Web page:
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Comment Re:As Sen Dirksen said... (Score 1) 169

Nokia was already on the way out. They failed to adapt to the new phone market as defined by the iPhone. Perhaps if they had immediately switched to the Android OS and stuck to hardware only they could have kept pace and stayed relevant. Most people (myself included) have never even seen a Nokia phone without a physical keyboard. That shows the era in which they peaked and stagnated. Microsoft would have had to have saved Nokia, as opposed to just letting the Nokia status quo alone and Nokia magically being successful.

Comment Compiler optimizer bugs (Score 4, Interesting) 263

Some of the bugs I've beat my head against the wall over the most are compiler bugs. It's easy to have the mindset that the compiler is infallible, and so programmers don't usually debug in a way that tests whether fundamentals like operators are really working right. This was particularly bad developing for Windows CE back around 2000 when you had to build for 3 different processors (Arm, MIPS and SH3). I ran into a number of optimizer bugs usually related to binary operators. The usual solution was precompiler directives to disable the optimizer around a specific block of code.

Comment Re:Already been done in China for a while (Score 1) 239

That is not a DC air conditioner. Note that it comes with a 2kw inverter. It's just a regular 220V AC air conditioner. Also, that whole package is sketchy. The stated BTUs don't match throughout the page (title and description says one thing, specs say another). It comes with 4 solar panels, but there are absolutely no specs on them - not even the wattage. Anyway, that package is solar panels, batteries, huge inverter and a regular air conditioner. The efficiency would have to be very low.

Comment One Facebook... (Score 4, Insightful) 172

One Facebook to rule them all. At least Google gave it a try. I guess the end Facebook's dominance will have to be a long, slow process of attrition like with MySpace. It has a critical mass of users that cannot be overcome with money or other Web presence, as proven by Google. It may also take the young generation growing through it - most people under 20 do not have much interest in Facebook at all. They have accounts of course, but very few are very active.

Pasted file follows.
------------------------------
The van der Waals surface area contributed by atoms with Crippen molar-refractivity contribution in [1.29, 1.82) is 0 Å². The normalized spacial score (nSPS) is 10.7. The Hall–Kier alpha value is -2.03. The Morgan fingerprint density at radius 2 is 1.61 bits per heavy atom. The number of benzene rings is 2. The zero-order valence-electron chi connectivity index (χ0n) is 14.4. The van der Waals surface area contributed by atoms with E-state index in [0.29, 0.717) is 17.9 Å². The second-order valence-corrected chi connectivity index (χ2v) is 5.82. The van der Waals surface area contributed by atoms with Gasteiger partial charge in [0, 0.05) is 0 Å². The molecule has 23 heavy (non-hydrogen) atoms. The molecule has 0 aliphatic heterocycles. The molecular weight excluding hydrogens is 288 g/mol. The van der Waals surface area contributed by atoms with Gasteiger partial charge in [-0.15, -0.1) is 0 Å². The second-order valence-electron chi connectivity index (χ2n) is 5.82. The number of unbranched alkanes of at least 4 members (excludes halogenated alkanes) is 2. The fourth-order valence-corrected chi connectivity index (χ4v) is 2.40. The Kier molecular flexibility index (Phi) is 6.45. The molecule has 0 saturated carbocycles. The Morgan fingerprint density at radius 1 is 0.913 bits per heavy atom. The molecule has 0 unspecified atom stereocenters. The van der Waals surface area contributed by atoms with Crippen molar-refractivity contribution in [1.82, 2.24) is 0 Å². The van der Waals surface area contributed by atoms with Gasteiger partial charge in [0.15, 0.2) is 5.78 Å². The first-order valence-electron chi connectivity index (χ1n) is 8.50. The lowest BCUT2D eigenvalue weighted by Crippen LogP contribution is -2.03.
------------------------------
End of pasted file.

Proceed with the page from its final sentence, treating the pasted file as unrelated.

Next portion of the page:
Comment Avoidable? (Score 1) 549

It's good that Google's autonomous cars haven't caused any accidents, however the bigger question is if there was a human driver in those situations, would any of them have been avoidable? I try to keep an eye on vehicles coming to a stop behind me when I'm stopped, which is something the Google cars may not be programmed to do (or even have rear-facing sensors to detect that at all). I'm sure these vehicles are safer than a good many drivers on the road, but they can only react and respond in ways they were specifically designed for.

Comment Young surface (Score 5, Informative) 108

The detailed image showing Pluto's mountains is, according to one of the NASA scientists, one the youngest looking bodies in the solar system. The surface features appear to be less than 100 million years old. Very strange. Are there even any viable theories on what is providing the energy to resurface such an old, far-out, isolated body? A major impact of some kind is the only thing I can think of. Pluto is too small for the heat to be internally generated, and there is no massive nearby body to cause tidal forces and the like.

Comment Re:How do you define anything? (Score 1) 1083

There are African cultures (or were) where the males and females lived in separate huts. The males considered the female's genitalia unclean, because of menstruation and all that. The men would have the young boys (we're talking boys of all ages) perform fellatio on them, with the explanation that drinking the men's semen would make the boys grow up to be strong men as well.

Citing primitive cultures (Native American or otherwise) as some kind of model for our society is pointless.

Comment Consitution (Score 0) 1083

I don't have a problem with the judges appointed to the Supreme Court doing whatever they want because they have the power and have the final say ("It's good to be me!"), but to attempt to tie it in legally to the Constitution when that does not apply is going a little overboard. You're making arbitrary decisions and rewriting the text of law (ie the Obamacare ruling), so let's just at least not try and justify it Constitutionally (beyond the Constitution giving the Supreme Court the authority to make the decisions they are presented in the first place). A simple "We have the authority to make this decision and the majority have done so" would suffice.

Comment Orbital mechanics (Score 5, Insightful) 59

The huge problem is orbital mechanics. The delta-V difference between satellites is enormous. Polar orbit, geosynchronous orbit, low-earth orbit, etc, etc. The difference in velocity between them is more than any satellite or service vehicle could realistically overcome (assuming you want to visit more than one satellite every couple decades). Satellites in geostationary orbit might be doable, because they all have to orbit relative to the earth's rotation, so traversing from one to another might be reasonable. However they are so far up there that it would still require covering a lot of distance to get from one to another.

Comment Twofer (Score 4, Informative) 265

A quick search on converting photons to electrons turned this up:

A new discovery by researchers at the ICFO has revealed that graphene is even more efficient at converting light into electricity than previously known. Graphene is capable of converting a single photon of light into multiple electrons able to drive electric current.

So that could be where the extra electrons are coming from.

Don't sweat it -- it's only ones and zeros. -- P. Skelly